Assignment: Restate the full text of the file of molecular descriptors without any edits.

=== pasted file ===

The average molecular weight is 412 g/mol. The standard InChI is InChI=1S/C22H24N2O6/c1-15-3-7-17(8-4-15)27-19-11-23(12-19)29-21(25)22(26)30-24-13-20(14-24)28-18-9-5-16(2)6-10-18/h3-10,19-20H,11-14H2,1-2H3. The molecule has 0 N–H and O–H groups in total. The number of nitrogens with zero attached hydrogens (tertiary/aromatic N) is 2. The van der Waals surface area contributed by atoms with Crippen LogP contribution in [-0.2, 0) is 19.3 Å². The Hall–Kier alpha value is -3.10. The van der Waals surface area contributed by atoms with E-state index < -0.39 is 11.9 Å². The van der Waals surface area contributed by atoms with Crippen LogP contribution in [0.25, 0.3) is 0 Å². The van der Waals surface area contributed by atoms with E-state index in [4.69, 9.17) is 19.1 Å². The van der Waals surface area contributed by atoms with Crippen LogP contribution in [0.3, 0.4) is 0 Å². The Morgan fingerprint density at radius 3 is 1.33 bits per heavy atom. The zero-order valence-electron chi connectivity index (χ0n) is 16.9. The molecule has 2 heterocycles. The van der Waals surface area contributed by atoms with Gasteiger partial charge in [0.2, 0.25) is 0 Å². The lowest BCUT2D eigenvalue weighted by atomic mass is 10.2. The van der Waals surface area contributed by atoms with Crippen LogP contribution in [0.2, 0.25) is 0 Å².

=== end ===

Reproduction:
The average molecular weight is 412 g/mol. The standard InChI is InChI=1S/C22H24N2O6/c1-15-3-7-17(8-4-15)27-19-11-23(12-19)29-21(25)22(26)30-24-13-20(14-24)28-18-9-5-16(2)6-10-18/h3-10,19-20H,11-14H2,1-2H3. The molecule has 0 N–H and O–H groups in total. The number of nitrogens with zero attached hydrogens (tertiary/aromatic N) is 2. The van der Waals surface area contributed by atoms with Crippen LogP contribution in [-0.2, 0) is 19.3 Å². The Hall–Kier alpha value is -3.10. The van der Waals surface area contributed by atoms with E-state index < -0.39 is 11.9 Å². The van der Waals surface area contributed by atoms with Crippen LogP contribution in [0.25, 0.3) is 0 Å². The van der Waals surface area contributed by atoms with E-state index in [4.69, 9.17) is 19.1 Å². The van der Waals surface area contributed by atoms with Crippen LogP contribution in [0.3, 0.4) is 0 Å². The Morgan fingerprint density at radius 3 is 1.33 bits per heavy atom. The zero-order valence-electron chi connectivity index (χ0n) is 16.9. The molecule has 2 heterocycles. The van der Waals surface area contributed by atoms with Gasteiger partial charge in [0.2, 0.25) is 0 Å². The lowest BCUT2D eigenvalue weighted by atomic mass is 10.2. The van der Waals surface area contributed by atoms with Crippen LogP contribution in [0.2, 0.25) is 0 Å².